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View Full Version : Vampire Princess Miyu - Manmaru Temari Uta (The Round Ball Song)



Dreamstryder
02-06-2009, 05:27 PM
The song name on my official OST is named just "Temari Uta," no English translation. I'd translate it "Temari Song," where temari is a kind of toy ball.

I have both romaji lyric corrections and a replacement English translation.
The original is here (http://www.animelyrics.com/anime/miyu/miyumtu.htm).

Romaji Lyrics Corrections
(Corrected lines in bold. I have also romanized the direct object particle here as "wo" not "o," but I do not count it as a correction below.)

1. Temari wo tsukimashou
Manmaru temari
Attaka temari
Dareno? (dareno?)
Antata? (watashi?)
Watashi? (anata?)
A~kai sekai ni ippai temari

2. Temari wo tsukimashou
Manmaru na~ni?
Sabishii kokoro
Dareno? (dareno?)
Anata? (watashi?)
Watashi? (anata?)
manmaru korokoro namida no hitomi

[instrumental interlude]

3. Temari wo tsukimashou
Manmaru na~ni?
Itoshii kokoro
Dareno? (dareno?)
Anata? (watashi?)
Watashi? (anata?)
Kotori to ochi~ta yumemiru okao

Dareno? (dareno?)
Anata? (watashi?)
Watashi? (anata?)
Manmaru koro~garu
Doko yuku? (wakaran)
Nani ou? (wakaran)
Na~ni ga hoshii? (hoshii wa eien)

Corrections Explained
(Mostly a problem of changing the spelling to show elongation, but doubling letters (or not doubling them) in Japanese can change the meaning.)

A~kai sekai ni ippai temari: Formerly "akkai" (which means "crushing"), the context, kanji lyrics (http://www.animelyrics.com/anime/miyu/miyumtu.jis), and just the sound of the song tell me it's just an elongated "akai" ("red").

[instrumental interlude]: I find it useful for karaoke and finding one's place when these are marked in the lyrics.

Manmaru na~ni?: "Naani" could be misunderstood as another word. This is just an elongated "nani."

Itoshii kokoro: Not "itoshi."

Kotori to ochi~ta yumemiru okao: Formerly "Kotori to uchii ta yume miru okao"; some of the words were just misheard, and "yumemiru" is one word.

Manmaru koro~garu: "korogaru" is one word, but here elongated.

Na~ni ga hoshii? (hoshii wa eien): Not "naani," not "hoshi."

English Translation
1. Let us prick a temari
A perfectly round temari
A warm temari
Whose? (Whose?)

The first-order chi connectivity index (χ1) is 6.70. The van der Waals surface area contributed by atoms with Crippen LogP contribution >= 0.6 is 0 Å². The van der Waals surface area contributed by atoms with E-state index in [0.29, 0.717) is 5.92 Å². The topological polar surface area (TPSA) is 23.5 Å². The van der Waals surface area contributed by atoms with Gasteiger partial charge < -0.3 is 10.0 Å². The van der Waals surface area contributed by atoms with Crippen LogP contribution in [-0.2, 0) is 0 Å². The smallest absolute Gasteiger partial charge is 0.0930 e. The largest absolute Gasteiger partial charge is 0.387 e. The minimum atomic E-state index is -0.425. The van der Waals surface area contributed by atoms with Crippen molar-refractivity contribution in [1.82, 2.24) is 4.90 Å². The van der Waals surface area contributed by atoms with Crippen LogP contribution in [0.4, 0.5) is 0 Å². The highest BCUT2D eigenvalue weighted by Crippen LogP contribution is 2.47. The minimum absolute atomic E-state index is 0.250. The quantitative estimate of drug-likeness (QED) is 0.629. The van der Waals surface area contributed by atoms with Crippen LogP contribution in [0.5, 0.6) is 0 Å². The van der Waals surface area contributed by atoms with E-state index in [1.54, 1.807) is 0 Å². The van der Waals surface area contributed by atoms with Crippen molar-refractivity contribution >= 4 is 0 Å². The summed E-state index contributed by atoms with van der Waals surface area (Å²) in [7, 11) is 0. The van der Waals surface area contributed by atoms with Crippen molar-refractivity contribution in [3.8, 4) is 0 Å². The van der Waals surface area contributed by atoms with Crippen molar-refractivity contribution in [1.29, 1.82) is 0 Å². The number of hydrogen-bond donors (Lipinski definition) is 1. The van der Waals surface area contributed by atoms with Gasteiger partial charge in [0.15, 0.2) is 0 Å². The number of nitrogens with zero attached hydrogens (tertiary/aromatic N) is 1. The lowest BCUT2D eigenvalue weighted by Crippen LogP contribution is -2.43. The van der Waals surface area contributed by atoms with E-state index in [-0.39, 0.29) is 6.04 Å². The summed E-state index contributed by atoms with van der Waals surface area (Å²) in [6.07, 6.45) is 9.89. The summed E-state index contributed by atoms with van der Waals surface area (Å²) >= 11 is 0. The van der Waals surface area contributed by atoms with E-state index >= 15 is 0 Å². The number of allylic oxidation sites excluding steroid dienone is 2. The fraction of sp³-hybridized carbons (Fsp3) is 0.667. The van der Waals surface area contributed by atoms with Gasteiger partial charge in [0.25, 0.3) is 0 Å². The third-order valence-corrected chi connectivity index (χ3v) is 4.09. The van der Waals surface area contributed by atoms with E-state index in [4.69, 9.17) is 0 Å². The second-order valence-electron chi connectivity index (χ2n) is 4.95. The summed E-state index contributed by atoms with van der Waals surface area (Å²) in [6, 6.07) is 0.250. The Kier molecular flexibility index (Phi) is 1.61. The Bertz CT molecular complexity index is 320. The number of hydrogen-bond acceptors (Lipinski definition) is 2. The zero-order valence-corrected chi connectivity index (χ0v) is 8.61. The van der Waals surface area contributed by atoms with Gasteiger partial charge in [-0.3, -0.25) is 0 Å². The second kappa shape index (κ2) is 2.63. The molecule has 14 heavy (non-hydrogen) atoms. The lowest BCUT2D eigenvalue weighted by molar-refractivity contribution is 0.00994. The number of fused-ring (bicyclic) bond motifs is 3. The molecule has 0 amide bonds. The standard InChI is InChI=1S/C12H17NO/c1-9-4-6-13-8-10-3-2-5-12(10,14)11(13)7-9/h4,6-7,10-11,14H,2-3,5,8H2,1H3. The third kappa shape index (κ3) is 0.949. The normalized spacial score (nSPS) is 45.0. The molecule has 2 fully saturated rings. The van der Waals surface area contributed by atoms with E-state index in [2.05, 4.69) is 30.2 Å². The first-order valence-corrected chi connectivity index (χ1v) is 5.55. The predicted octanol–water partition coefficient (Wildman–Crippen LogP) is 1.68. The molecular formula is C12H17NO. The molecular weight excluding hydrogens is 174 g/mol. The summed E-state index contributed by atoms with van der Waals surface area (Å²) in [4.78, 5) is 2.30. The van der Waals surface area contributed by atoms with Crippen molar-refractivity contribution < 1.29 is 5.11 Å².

Yours? (Mine?)
Mine? (Yours?)
The red world is full of temari

2. Let us prick a temari
A perfectly round what?
A lonely heart
Whose? (Whose?)
Yours? (Mine?)
Mine? (Yours?)
Perfectly round, rolly-rolly teary eyes

[instrumental interlude]

3. Let us prick a temari
A perfectly round what?
A precious heart
Whose? (Whose?)
Yours? (Mine?)
Mine? (Yours?)
A face fallen to dreaming of catch-the-child.

Whose? (Whose?)
Yours? (Mine?)
Mine? (Yours?)
Perfectly round, rolling
Where do you go? (I don't know)
What do you pursue? (I don't know)
What do you want? (I want eternity)

Translation Notes:
1. "Temari" is a traditional woven Japanese handball, the kind you might see children playing with in samurai or other period films. Within the story context, Miyu is referring to the spherical souls of people she keeps as toy balls. The song uses old Japanese children's games as a theme (see note 5).

2. "Manmaru" means "perfect circle"; the adjective "perfectly round/circular" is either "manmarui" or "manmaru" plus "na."

3. Sometimes in songs and informal speech articles are dropped. Hence "manmaru temari" and "attaka temari instead of "attakai" meaning "warm."

4. "Korokoro" is the sound effect of something small and round rolling. I've translated it as "rolly-rolly."

5. "Kotori," in this case, names the game of "catch-the-child."

AzureDark
02-07-2009, 02:22 AM
I looked the OST up at a few places, track 23 clearly reads まんまる手まり歌 so I dunno about that... I think the US release of the OST puts the song down as what you said though, but I don't really want to follow the US naming of soundtracks.